October 4th, 1957
Sputnik. The real beginning of the Space Age. The Soviet Union had beat us into space and we did NOT feel very “exceptional” that day. President Eisenhower then authorized the National Defense Education Act, a program that subsidized young Americans who wanted to go into math and science and technology, a program that jump-started a generation into space (and personal computers and the Internet and smart-phones for everybody).
May 8th / August 15th, 1945
V-E (Victory in Europe) and V-J (Victory in Japan) Day. World War II is over and the good guys won! Yeah for the Free World and its new leader, the USA! Americans younger than 50 have no idea of the scale of World War II. The fatalities were some 70 to 85 million souls, and our own casualty list numbered over 400,000. The number of American men in uniform (16,000,000!), the number of men in theaters of combat, was 20% of the male population of the whole country; whereas since then (Korea, Vietnam, the Gulf War, Iraq-Afghanistan) we have not budged past 2% of the male population (less than 1% today). With the exception of the Revolutionary era, the Civil War, and the Great Depression, World War II was the biggest test our nation has ever had to endure. It was a big deal and few are alive today who know this in their bones. Most of you – most of US – are lucky to never have experienced such a world.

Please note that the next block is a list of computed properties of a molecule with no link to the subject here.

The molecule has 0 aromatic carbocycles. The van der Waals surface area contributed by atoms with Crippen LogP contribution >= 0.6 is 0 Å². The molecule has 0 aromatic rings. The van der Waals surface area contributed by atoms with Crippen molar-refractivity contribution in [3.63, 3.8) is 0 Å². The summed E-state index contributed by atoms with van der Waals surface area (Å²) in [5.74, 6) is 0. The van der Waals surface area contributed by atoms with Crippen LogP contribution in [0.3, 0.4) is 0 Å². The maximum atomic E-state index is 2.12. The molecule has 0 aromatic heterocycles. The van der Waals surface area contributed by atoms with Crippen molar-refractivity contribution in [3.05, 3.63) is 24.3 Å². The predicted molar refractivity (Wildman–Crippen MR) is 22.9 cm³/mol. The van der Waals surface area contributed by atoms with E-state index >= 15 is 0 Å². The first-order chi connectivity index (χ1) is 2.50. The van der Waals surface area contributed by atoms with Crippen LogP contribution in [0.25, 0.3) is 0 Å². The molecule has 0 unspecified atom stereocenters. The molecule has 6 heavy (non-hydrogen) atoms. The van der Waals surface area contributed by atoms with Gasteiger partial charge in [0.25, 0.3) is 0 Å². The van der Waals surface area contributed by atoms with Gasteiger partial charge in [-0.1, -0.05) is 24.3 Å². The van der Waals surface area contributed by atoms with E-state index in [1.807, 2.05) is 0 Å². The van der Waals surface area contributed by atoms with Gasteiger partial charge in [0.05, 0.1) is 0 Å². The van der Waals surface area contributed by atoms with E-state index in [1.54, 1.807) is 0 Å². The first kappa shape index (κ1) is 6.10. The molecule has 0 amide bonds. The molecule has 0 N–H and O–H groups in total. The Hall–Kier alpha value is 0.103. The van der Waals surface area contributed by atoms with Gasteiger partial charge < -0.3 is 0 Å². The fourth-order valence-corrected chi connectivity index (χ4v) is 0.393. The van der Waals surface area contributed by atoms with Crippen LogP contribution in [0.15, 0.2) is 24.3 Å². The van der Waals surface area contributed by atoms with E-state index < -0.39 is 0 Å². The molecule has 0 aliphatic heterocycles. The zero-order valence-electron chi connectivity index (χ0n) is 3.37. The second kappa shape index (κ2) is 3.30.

December 7th, 1941